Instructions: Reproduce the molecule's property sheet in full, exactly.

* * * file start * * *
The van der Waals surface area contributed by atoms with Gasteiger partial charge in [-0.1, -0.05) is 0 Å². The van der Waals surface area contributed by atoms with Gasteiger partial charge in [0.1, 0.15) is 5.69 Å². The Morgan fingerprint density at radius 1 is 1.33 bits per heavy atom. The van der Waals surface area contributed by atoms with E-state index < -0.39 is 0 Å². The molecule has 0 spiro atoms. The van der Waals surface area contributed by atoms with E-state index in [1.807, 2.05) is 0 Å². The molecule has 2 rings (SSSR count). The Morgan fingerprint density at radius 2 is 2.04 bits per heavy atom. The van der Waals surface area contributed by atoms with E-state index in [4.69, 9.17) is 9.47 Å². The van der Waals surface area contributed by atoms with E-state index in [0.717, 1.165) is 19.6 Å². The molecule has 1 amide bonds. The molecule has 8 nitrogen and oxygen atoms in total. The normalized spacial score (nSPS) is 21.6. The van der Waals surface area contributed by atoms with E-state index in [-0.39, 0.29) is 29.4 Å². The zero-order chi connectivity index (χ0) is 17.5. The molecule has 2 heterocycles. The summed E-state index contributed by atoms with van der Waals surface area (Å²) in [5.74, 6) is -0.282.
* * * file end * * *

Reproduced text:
The van der Waals surface area contributed by atoms with Gasteiger partial charge in [-0.1, -0.05) is 0 Å². The van der Waals surface area contributed by atoms with Gasteiger partial charge in [0.1, 0.15) is 5.69 Å². The Morgan fingerprint density at radius 1 is 1.33 bits per heavy atom. The van der Waals surface area contributed by atoms with E-state index < -0.39 is 0 Å². The molecule has 0 spiro atoms. The van der Waals surface area contributed by atoms with E-state index in [1.807, 2.05) is 0 Å². The molecule has 2 rings (SSSR count). The Morgan fingerprint density at radius 2 is 2.04 bits per heavy atom. The van der Waals surface area contributed by atoms with E-state index in [4.69, 9.17) is 9.47 Å². The van der Waals surface area contributed by atoms with E-state index in [0.717, 1.165) is 19.6 Å². The molecule has 1 amide bonds. The molecule has 8 nitrogen and oxygen atoms in total. The normalized spacial score (nSPS) is 21.6. The van der Waals surface area contributed by atoms with E-state index in [-0.39, 0.29) is 29.4 Å². The zero-order chi connectivity index (χ0) is 17.5. The molecule has 2 heterocycles. The summed E-state index contributed by atoms with van der Waals surface area (Å²) in [5.74, 6) is -0.282.